Bryan Wright, a doctoral candidate in musicology, recently returned from spending a week-and-a-half in Kansas and Missouri as the Scott Joplin International Ragtime Foundation's 2013 Artist in Residence. Every year, the Scott Joplin Foundation invites a performer to Sedalia, Missouri (where Scott Joplin lived for several years and where he composed and published his Maple Leaf Rag). Each day for a week, Wright traveled to area schools (K-12) to teach the students about ragtime and to perform examples.
How do you teach students with little or no formal musical training how to hear and understand the subtleties of music from the 14th and 15th centuries? That was just one question musicologist Emily Zazulia, a specialist in early music and one of three new assistant professors in the Department of Music, had to grapple with as she taught a new course titled Renaissance Music: Reason, Ritual, and Representation.
Rachel Mundy is one of three new Assistant Professors this year in the Department of Music. As a musicologist, she adds to the interdisciplinary richness of the Department with expertise in an area of research that is so new it was up to her to give it a name: animanities.
Though he retired in 2009, Don Franklin (Professor of Music, Emeritus) continues to keep up a busy schedule of research and publication. This April, Franklin presented a paper in a Mozart Colloquium held at the Harvard University Music Library. He was one of 12 participants representing current areas of research in Mozart studies.
His paper, "Time, Proportion and Dramatic Action in the Act I Finale of Don Giovanni," was dedicated to the memory of renowned Mozart scholar Wendy Allanbrook.
This year’s graduation marked the end of a particularly fruitful year for the Department of Music graduating class, current students, and alumni.
2012 Graduates and Current Students
Congratulations are in oder for Elizabeth Hoover (PhD 2012, musicology), who has been appointed a Lecturer in Musicology at Miami University in Ohio. Dr. Judith Delzell, Chair of the Department of Music at Miami University, expressed particular pleasure in appointing Hoover, who earned her BA from MU with a concentration in literature and theory. Delzell writes that,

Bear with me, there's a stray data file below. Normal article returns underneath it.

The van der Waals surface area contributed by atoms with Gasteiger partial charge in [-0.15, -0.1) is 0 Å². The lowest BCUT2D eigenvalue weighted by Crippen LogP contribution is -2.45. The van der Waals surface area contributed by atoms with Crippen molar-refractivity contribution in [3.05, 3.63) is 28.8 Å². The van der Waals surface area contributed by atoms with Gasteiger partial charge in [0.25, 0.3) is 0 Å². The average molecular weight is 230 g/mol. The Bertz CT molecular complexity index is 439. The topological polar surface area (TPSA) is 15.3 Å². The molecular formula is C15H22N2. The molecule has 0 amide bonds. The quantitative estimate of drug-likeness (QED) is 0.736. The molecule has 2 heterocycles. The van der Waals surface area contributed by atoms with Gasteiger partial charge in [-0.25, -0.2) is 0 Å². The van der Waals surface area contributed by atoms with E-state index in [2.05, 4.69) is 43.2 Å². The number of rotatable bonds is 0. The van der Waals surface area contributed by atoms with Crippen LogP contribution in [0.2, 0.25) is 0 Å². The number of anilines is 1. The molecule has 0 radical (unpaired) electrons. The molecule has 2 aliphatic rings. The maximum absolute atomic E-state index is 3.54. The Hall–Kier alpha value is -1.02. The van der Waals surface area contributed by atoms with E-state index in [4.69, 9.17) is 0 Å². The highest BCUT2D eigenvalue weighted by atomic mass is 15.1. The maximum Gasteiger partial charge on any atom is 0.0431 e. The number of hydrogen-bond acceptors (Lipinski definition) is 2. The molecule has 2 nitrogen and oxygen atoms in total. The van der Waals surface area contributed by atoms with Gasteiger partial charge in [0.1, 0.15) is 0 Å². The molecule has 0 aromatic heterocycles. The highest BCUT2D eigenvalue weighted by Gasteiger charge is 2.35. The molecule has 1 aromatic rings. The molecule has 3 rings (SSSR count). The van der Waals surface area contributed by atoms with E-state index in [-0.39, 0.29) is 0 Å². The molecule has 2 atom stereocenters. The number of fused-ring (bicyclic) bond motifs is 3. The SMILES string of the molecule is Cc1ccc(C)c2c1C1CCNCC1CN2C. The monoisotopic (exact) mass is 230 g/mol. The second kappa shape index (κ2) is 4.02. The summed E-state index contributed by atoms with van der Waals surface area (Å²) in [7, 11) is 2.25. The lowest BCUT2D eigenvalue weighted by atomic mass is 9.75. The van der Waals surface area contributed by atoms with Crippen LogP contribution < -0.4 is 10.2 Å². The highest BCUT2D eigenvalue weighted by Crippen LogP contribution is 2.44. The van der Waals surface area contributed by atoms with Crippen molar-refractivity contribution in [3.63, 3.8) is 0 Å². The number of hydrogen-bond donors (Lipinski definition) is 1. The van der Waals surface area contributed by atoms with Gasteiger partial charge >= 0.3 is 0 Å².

“In 2002 I offered Elizabeth an oboe scholarship to come to Miami as an undergraduate; in 2012 I offered her a faculty job!”
Read the complete article from Miami University.
Congratulations are due to Elizabeth Hoover on the publication of her article “Variations V: “Escaping Stagnation” Through Movement of Signification” in the latest issue of Current Musicology. Hoover initially developed the article as paper that she presented at Harvard’s Movement conference in February of 2011. In her abstract to the article Hover writes,
Doctoral candidate in musicology Elizabeth Hoover presented a paper titled "Variations V: “Escaping Stagnation” Through Movement of Signification" at Movement, a conference presented by the Graduate forum and the Department of Music at Harvard University.
Laurie J. Sampsel (PhD 2010) has been awarded the Music Library Association’s Vincent H. Duckles Award for the best book-length bibliography or other research tool in music. The honor comes in response to Sampsel’s Music Research: A Handbook (Oxford University Press, 2009), a monograph that draws on her extensive experience as an Associate Professor and Head of the Music Library at University of Colorado, Boulder. The MLA’s encomium for Music Research: A Handbook sums up both what Sampsel’s book has to offer and why her contribution is so significant.
When I recently met with Visiting Professor of Music John A. Rice in his office he was laboring over digitizing old microforms. The scanning process was not working quite how he expected, with only parts of the document showing up in the digital files. Rice was frustrated by the setback, but undaunted. And why should he be? Rescuing important information from obscurity is a big part of what he does as a musicologist, whether the goal is to strengthen the content of his graduate seminar or bring the work of an unjustly neglected 18th century composer back into the repertoire.